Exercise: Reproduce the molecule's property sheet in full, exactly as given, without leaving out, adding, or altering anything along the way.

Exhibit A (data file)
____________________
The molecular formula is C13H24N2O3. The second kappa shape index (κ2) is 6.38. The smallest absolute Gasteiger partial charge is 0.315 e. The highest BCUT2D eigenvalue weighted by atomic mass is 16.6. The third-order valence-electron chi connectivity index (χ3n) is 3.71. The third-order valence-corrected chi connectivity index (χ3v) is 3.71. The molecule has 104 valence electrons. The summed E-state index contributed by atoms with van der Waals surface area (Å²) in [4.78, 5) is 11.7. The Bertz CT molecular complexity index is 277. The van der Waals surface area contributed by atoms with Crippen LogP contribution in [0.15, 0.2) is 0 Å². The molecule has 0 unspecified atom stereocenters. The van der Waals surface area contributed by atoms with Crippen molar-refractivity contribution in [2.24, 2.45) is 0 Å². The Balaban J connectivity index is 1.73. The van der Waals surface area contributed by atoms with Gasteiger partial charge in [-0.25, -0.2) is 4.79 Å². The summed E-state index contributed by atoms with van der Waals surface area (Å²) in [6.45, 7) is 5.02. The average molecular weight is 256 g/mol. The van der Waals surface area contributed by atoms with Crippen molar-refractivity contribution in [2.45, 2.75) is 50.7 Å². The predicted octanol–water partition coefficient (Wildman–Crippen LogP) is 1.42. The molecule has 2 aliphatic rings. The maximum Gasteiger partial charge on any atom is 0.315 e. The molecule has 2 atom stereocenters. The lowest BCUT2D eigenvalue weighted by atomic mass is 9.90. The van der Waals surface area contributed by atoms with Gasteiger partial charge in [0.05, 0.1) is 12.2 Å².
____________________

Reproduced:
The molecular formula is C13H24N2O3. The second kappa shape index (κ2) is 6.38. The smallest absolute Gasteiger partial charge is 0.315 e. The highest BCUT2D eigenvalue weighted by atomic mass is 16.6. The third-order valence-electron chi connectivity index (χ3n) is 3.71. The third-order valence-corrected chi connectivity index (χ3v) is 3.71. The molecule has 104 valence electrons. The summed E-state index contributed by atoms with van der Waals surface area (Å²) in [4.78, 5) is 11.7. The Bertz CT molecular complexity index is 277. The van der Waals surface area contributed by atoms with Crippen LogP contribution in [0.15, 0.2) is 0 Å². The molecule has 0 unspecified atom stereocenters. The van der Waals surface area contributed by atoms with Crippen molar-refractivity contribution in [2.24, 2.45) is 0 Å². The Balaban J connectivity index is 1.73. The van der Waals surface area contributed by atoms with Gasteiger partial charge in [-0.25, -0.2) is 4.79 Å². The summed E-state index contributed by atoms with van der Waals surface area (Å²) in [6.45, 7) is 5.02. The average molecular weight is 256 g/mol. The van der Waals surface area contributed by atoms with Crippen molar-refractivity contribution in [2.45, 2.75) is 50.7 Å². The predicted octanol–water partition coefficient (Wildman–Crippen LogP) is 1.42. The molecule has 2 aliphatic rings. The maximum Gasteiger partial charge on any atom is 0.315 e. The molecule has 2 atom stereocenters. The lowest BCUT2D eigenvalue weighted by atomic mass is 9.90. The van der Waals surface area contributed by atoms with Gasteiger partial charge in [0.05, 0.1) is 12.2 Å².